Dubai: The UAE could play a serious role in protecting Antarctica from oil drilling and mining as an official campaign to lobby the government to join 48 other countries that have already signed a treaty in this respect was launched jointly yesterday by an Arctic explorer and a member of Ajman's ruling family.
If the campaign is successful, the UAE will be the first nation in the Middle East to sign the 50-year-old treaty which seeks to keep human activity on Antarctica limited to peaceful scientific research alone and help it retain its status as the last great wilderness on earth.
Robert Swan, 52, a British explorer and environmentalist, has committed to protect the South Pole until 2041, when the UN Antarctica Treaty expires, and beyond. He is backed by Shaikh Abdul Aziz Al Nuaimi, 42, of the ruling family of Ajman.
Shaikh Abdul Aziz is also chief executive officer of Al Ihsan Charity, and is also known as the Green Shaikh for his environmental endeavours.
Swan is travelling around the world on his renewable energy-run yacht called 2041 — after the organisation and treaty of the same name — complete with solar-powered sails made of recycled plastic to raise awareness of sustainable living, and promote renewable energy. The yacht is scheduled to dock in the UAE in September later this year.
"Ninety per cent of the world's ice is held in Antarctica and 70 per cent of the world's fresh water is held in Antarctica: if the next world war is going to be for water then the preservation of Antarctica is critical to the survival of us as a species," said Swan, touching on the issue of water scarcity so important in the region.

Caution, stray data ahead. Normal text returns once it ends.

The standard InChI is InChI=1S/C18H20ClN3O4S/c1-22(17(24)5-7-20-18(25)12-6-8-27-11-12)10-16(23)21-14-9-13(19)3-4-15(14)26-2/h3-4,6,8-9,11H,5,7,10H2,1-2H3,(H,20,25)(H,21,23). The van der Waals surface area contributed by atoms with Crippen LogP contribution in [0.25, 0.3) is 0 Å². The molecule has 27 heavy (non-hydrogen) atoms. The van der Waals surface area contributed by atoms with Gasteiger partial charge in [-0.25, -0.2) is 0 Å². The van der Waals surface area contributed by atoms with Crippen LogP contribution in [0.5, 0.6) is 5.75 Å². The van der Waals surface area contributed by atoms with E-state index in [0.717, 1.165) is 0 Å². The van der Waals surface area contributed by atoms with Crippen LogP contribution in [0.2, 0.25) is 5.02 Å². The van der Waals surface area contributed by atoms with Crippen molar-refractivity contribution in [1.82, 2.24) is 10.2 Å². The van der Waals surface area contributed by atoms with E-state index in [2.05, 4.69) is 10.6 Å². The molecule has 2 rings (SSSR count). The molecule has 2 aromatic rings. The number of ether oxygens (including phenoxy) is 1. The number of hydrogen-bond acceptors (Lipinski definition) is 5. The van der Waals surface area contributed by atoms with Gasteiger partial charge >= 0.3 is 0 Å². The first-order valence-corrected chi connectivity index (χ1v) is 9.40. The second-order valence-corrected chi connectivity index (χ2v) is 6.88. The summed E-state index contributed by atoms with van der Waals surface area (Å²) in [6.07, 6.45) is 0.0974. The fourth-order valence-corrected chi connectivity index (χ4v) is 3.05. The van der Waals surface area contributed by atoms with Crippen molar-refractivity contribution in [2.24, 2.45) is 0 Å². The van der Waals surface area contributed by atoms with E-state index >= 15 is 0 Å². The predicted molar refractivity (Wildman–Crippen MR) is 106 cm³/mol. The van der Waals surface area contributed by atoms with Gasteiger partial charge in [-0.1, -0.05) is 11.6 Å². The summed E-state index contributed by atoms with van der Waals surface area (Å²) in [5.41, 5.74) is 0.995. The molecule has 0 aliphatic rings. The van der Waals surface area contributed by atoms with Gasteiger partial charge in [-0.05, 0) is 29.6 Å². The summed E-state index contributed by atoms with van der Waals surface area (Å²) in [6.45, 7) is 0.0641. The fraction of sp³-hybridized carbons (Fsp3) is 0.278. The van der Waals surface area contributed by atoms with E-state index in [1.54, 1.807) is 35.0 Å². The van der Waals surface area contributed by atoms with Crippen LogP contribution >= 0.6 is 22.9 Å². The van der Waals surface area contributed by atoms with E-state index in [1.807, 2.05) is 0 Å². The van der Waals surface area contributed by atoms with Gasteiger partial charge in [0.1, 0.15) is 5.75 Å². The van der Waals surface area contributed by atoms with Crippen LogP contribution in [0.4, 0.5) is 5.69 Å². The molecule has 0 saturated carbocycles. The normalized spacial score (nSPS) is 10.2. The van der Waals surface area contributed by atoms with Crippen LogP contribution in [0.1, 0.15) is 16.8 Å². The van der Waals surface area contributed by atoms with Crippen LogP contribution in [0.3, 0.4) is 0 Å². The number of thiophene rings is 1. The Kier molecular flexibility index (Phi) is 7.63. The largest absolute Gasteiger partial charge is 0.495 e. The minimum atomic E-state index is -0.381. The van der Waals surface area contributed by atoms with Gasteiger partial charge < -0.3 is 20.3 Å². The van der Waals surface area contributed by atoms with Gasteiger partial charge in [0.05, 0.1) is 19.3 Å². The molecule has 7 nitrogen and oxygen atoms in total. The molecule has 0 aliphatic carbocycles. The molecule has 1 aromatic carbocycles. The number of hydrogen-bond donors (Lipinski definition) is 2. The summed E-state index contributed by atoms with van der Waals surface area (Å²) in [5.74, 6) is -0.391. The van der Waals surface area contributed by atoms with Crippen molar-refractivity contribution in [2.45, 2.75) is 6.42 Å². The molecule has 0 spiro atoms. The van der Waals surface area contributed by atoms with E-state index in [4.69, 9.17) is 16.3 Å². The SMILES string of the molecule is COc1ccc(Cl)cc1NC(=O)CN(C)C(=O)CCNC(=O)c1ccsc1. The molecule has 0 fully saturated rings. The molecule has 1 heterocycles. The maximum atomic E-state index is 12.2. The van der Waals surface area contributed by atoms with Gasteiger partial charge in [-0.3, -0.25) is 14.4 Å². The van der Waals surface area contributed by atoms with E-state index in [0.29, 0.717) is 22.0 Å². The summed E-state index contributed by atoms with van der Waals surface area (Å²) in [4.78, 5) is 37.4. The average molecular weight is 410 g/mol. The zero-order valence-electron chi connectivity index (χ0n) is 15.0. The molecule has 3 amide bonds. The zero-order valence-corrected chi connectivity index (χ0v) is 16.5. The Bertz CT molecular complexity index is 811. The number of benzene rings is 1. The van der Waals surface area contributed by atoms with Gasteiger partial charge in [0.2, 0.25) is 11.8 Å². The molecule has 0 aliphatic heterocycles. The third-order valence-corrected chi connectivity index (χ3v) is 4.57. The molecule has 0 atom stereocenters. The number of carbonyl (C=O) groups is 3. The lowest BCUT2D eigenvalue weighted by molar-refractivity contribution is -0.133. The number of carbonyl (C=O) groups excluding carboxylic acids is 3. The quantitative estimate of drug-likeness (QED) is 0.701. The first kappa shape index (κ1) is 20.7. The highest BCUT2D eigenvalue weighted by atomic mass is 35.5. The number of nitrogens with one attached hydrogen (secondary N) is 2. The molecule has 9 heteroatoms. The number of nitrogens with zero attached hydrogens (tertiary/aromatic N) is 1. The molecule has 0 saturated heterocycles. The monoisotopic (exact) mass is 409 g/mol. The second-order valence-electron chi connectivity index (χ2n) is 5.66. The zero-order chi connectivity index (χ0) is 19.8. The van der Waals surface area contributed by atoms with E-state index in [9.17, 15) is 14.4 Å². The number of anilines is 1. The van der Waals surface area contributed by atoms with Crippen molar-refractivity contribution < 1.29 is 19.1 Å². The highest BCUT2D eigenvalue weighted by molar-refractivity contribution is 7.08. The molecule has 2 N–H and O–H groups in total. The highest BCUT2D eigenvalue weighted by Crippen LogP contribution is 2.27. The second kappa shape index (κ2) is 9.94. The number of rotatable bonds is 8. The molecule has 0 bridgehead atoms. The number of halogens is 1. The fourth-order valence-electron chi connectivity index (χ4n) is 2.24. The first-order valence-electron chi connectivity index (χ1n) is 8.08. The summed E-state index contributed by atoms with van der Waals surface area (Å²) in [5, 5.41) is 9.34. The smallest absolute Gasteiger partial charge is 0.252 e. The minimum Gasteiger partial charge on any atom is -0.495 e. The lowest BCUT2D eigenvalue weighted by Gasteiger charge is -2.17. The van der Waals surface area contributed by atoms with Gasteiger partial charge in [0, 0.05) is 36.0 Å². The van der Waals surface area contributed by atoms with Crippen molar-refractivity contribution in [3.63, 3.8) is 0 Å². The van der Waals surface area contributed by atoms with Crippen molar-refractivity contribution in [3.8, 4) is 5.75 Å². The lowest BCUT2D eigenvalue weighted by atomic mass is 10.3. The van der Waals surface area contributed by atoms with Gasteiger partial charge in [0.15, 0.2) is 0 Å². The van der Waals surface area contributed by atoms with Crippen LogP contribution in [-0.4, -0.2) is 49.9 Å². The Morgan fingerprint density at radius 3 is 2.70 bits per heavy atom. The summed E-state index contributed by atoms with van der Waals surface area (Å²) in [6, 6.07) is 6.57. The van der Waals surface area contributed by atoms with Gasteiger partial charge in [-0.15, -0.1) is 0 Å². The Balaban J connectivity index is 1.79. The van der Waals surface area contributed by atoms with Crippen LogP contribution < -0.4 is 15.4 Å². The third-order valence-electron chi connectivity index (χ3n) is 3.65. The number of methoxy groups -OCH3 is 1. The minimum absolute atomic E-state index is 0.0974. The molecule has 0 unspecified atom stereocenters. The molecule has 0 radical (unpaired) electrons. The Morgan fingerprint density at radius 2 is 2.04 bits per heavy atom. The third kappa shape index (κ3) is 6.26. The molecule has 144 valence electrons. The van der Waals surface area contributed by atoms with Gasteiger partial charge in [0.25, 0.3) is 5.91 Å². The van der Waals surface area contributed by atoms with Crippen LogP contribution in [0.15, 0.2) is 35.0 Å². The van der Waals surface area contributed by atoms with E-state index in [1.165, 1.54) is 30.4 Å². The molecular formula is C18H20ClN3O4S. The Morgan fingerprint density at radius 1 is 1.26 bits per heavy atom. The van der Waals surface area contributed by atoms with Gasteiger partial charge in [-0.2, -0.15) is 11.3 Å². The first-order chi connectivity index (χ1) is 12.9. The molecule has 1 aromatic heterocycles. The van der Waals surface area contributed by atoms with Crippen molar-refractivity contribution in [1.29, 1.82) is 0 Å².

Eighty to 90 per cent of the total worldwide energy consumption is derived from the combustion of fossil fuels. The UAE has the capacity to produce three million barrels of crude oil a day but presently only produces around 2.2 million barrels daily.
Currently between 12,000 to 19,000 barrels a day are gushing into the Gulf of Mexico after attempts so far to cap the BP oil leak on the seabed a mile below the surface have not worked. So much crude pouring into the ocean may alter the chemistry of the sea, with unforeseeable results, said Mak Saito, an associate scientist at Woods Hole Oceanographic Institution in Massachusetts, Bloomberg reported. A ‘worse-case' scenario could see the leak getting plugged by Christmas.
"When people ask me about the BP spill, you have to remember that they did not do it on purpose," said Swan, speaking on the sidelines of the Corporate Social Responsibility Summit in Dubai this week. "But we're the people using the stuff aren't we? If we reduce our demand of these fossil fuels and conserve what we have, we'll be a lot better off."
Expedition: You too could go
Emiratis and businesses are invited to enter a national sustainability competition that will take them to the bottom of the earth, literally.
Launched yesterday on Yas Island at the Sustainable Leadership Salon, the competition gives participants a chance to win places on the 2011 expedition to Antarctica together with future leaders from all over the world, and Robert Swan.
Under the patronage of Dr Mohammad Al Kindi, former minister of environment and water and UN ambassador, in partnership with Emirates Environmental Group, iLearn will give away places to 15 future Emirati leaders, and 15 places to business with a sustainable CSR programme.
For more information log on to www.ilearn.ae